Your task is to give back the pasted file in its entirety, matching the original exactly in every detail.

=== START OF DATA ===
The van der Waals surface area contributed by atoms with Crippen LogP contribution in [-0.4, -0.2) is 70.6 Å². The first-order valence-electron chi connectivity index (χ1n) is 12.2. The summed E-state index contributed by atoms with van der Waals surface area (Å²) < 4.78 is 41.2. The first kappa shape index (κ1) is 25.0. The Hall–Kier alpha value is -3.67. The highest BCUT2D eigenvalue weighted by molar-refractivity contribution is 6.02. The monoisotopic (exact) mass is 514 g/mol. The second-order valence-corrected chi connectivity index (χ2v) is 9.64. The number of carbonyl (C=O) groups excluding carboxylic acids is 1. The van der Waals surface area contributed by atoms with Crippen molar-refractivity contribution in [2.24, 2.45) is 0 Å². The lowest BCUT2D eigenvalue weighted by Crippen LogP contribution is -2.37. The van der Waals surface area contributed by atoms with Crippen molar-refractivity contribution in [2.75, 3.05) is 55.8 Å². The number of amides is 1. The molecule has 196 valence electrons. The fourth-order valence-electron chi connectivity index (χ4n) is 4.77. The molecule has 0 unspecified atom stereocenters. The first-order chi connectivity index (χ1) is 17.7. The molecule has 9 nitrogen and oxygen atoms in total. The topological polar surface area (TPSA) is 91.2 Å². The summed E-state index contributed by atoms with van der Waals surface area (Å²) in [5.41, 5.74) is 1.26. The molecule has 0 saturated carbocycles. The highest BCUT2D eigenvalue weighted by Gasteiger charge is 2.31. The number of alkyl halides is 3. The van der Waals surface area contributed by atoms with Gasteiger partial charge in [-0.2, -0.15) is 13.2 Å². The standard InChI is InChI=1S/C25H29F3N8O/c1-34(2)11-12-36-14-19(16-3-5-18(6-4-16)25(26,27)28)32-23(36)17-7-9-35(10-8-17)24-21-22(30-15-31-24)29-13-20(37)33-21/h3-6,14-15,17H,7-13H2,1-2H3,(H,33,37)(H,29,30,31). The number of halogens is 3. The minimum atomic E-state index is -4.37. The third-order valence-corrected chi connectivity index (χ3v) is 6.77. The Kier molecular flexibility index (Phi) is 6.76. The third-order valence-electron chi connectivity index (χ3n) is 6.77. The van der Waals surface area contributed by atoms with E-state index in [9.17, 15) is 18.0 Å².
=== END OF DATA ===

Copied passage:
The van der Waals surface area contributed by atoms with Crippen LogP contribution in [-0.4, -0.2) is 70.6 Å². The first-order valence-electron chi connectivity index (χ1n) is 12.2. The summed E-state index contributed by atoms with van der Waals surface area (Å²) < 4.78 is 41.2. The first kappa shape index (κ1) is 25.0. The Hall–Kier alpha value is -3.67. The highest BCUT2D eigenvalue weighted by molar-refractivity contribution is 6.02. The monoisotopic (exact) mass is 514 g/mol. The second-order valence-corrected chi connectivity index (χ2v) is 9.64. The number of carbonyl (C=O) groups excluding carboxylic acids is 1. The van der Waals surface area contributed by atoms with Crippen molar-refractivity contribution in [2.24, 2.45) is 0 Å². The lowest BCUT2D eigenvalue weighted by Crippen LogP contribution is -2.37. The van der Waals surface area contributed by atoms with Crippen molar-refractivity contribution in [2.75, 3.05) is 55.8 Å². The number of amides is 1. The molecule has 196 valence electrons. The fourth-order valence-electron chi connectivity index (χ4n) is 4.77. The molecule has 0 unspecified atom stereocenters. The first-order chi connectivity index (χ1) is 17.7. The molecule has 9 nitrogen and oxygen atoms in total. The topological polar surface area (TPSA) is 91.2 Å². The summed E-state index contributed by atoms with van der Waals surface area (Å²) in [5.41, 5.74) is 1.26. The molecule has 0 saturated carbocycles. The highest BCUT2D eigenvalue weighted by Gasteiger charge is 2.31. The number of alkyl halides is 3. The van der Waals surface area contributed by atoms with Gasteiger partial charge in [-0.2, -0.15) is 13.2 Å². The standard InChI is InChI=1S/C25H29F3N8O/c1-34(2)11-12-36-14-19(16-3-5-18(6-4-16)25(26,27)28)32-23(36)17-7-9-35(10-8-17)24-21-22(30-15-31-24)29-13-20(37)33-21/h3-6,14-15,17H,7-13H2,1-2H3,(H,33,37)(H,29,30,31). The number of halogens is 3. The minimum atomic E-state index is -4.37. The third-order valence-corrected chi connectivity index (χ3v) is 6.77. The Kier molecular flexibility index (Phi) is 6.76. The third-order valence-electron chi connectivity index (χ3n) is 6.77. The van der Waals surface area contributed by atoms with E-state index in [9.17, 15) is 18.0 Å².